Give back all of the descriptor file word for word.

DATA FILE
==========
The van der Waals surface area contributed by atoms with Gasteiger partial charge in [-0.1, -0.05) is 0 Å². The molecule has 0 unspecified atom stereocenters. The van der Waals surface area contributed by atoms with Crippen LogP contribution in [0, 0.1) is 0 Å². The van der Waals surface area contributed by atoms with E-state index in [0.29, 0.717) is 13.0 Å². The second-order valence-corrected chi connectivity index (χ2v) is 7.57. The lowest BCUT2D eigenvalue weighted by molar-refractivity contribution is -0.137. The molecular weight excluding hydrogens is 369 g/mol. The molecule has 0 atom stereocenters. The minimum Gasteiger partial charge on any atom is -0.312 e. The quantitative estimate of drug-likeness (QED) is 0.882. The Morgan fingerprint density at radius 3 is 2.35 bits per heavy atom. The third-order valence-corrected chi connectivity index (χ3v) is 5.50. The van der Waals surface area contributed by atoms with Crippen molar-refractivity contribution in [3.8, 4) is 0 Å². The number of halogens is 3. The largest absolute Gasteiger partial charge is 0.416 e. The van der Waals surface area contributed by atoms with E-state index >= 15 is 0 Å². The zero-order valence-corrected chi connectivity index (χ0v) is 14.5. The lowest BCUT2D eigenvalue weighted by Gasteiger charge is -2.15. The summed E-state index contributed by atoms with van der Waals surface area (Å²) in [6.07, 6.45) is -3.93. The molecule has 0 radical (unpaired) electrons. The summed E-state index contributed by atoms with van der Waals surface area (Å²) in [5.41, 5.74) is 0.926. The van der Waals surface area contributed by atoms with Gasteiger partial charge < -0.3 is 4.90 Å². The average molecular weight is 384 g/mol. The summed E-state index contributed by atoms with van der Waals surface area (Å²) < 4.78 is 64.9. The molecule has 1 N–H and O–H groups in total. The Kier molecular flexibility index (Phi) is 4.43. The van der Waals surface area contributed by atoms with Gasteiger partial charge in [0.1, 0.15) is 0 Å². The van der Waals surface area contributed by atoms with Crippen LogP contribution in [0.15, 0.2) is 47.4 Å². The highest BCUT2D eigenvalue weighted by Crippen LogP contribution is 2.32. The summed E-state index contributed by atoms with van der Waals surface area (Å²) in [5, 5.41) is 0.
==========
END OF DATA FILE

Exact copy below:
The van der Waals surface area contributed by atoms with Gasteiger partial charge in [-0.1, -0.05) is 0 Å². The molecule has 0 unspecified atom stereocenters. The van der Waals surface area contributed by atoms with Crippen LogP contribution in [0, 0.1) is 0 Å². The van der Waals surface area contributed by atoms with E-state index in [0.29, 0.717) is 13.0 Å². The second-order valence-corrected chi connectivity index (χ2v) is 7.57. The lowest BCUT2D eigenvalue weighted by molar-refractivity contribution is -0.137. The molecular weight excluding hydrogens is 369 g/mol. The molecule has 0 atom stereocenters. The minimum Gasteiger partial charge on any atom is -0.312 e. The quantitative estimate of drug-likeness (QED) is 0.882. The Morgan fingerprint density at radius 3 is 2.35 bits per heavy atom. The third-order valence-corrected chi connectivity index (χ3v) is 5.50. The van der Waals surface area contributed by atoms with Crippen molar-refractivity contribution in [3.8, 4) is 0 Å². The number of halogens is 3. The largest absolute Gasteiger partial charge is 0.416 e. The van der Waals surface area contributed by atoms with E-state index >= 15 is 0 Å². The zero-order valence-corrected chi connectivity index (χ0v) is 14.5. The lowest BCUT2D eigenvalue weighted by Gasteiger charge is -2.15. The summed E-state index contributed by atoms with van der Waals surface area (Å²) in [6.07, 6.45) is -3.93. The molecule has 0 radical (unpaired) electrons. The summed E-state index contributed by atoms with van der Waals surface area (Å²) in [5.41, 5.74) is 0.926. The van der Waals surface area contributed by atoms with Gasteiger partial charge < -0.3 is 4.90 Å². The average molecular weight is 384 g/mol. The summed E-state index contributed by atoms with van der Waals surface area (Å²) < 4.78 is 64.9. The molecule has 1 N–H and O–H groups in total. The Kier molecular flexibility index (Phi) is 4.43. The van der Waals surface area contributed by atoms with Gasteiger partial charge in [0.1, 0.15) is 0 Å². The van der Waals surface area contributed by atoms with Crippen LogP contribution in [0.15, 0.2) is 47.4 Å². The highest BCUT2D eigenvalue weighted by Crippen LogP contribution is 2.32. The summed E-state index contributed by atoms with van der Waals surface area (Å²) in [5, 5.41) is 0.